The Federal Trade Commission filed deceptive advertising charges against the marketers of the Ab Circle Pro, for telling consumers that exercising on the device for just three minutes a day would lead to losing 10 pounds in two weeks. The defendants agreed to settlements that include $15 to $25 million in refunds, depending on how many requests are received.
The Ab Circle Pro is a large disc with handlebars and knee pockets that you kneel on and then rotate your body from side-to-side. In advertisements, the makers of the device promised that a three-minute workout on the Ab Circle Pro was equivalent to doing 100 sit-ups. The infomercial also featured people claiming they had lost as much as sixty pounds using the device.
We tested the Ab Circle Pro in our labs back in 2010, and although the exercise device does engage core muscles, we found it burns no more calories than brisk walking.
If purchased through the infomercial, the Ab Circle Pro cost $200 to $250, while the price at various retailers varied widely. If you bought the Ab Circle Pro you can submit a refund claim here.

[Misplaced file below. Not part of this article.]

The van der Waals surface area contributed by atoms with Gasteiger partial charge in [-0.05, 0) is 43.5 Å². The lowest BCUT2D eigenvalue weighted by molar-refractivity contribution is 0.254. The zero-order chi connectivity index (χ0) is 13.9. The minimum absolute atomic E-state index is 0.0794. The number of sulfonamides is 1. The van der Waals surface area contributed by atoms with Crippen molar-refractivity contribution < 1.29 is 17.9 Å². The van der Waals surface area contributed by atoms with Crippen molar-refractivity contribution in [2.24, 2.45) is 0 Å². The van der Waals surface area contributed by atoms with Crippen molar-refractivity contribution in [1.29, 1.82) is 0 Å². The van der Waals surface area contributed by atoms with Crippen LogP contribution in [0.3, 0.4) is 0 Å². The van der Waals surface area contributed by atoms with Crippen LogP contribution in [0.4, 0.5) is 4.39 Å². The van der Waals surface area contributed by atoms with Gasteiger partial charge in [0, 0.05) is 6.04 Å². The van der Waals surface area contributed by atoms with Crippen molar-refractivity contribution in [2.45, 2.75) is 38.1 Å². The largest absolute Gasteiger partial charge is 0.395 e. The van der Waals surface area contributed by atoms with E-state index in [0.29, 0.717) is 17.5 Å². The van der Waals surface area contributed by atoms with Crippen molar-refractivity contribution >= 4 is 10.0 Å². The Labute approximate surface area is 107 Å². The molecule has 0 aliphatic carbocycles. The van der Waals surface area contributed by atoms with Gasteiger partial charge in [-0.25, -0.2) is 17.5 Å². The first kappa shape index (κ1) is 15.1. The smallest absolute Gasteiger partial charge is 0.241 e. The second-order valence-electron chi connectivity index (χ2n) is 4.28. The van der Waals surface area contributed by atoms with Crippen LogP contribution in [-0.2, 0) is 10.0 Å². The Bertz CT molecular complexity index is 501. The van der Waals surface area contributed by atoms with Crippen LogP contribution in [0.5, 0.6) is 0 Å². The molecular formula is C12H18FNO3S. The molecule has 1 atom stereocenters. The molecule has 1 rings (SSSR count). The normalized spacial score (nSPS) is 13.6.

In addition to multiple versions of the infomercial, which the FTC says aired more than 10,000 times in 2009 and 2010, the Ab Circle Pro was also hyped in print ads, online, in stores, and in one- and two-minute television commercials.
The FTC complaint named the following defendants: Fitness Brands, Inc., Fitness Brands International, Inc., and the two individuals who control them, Michael Casey and David Brodess; Direct Holdings Americas, Inc. and Direct Entertainment Media Group, Inc.; infomercial producer Tara Borakos and two companies she controls, Tara Productions Inc. and New U, Inc.; and Jennifer Nicole Lee and two companies she controls, JNL, Inc. and JNL Worldwide, Inc.
Marketers of 'Ab Circle Pro' Device to Pay as Much as $25 Million in Refunds to Settle FTC Charges [FTC]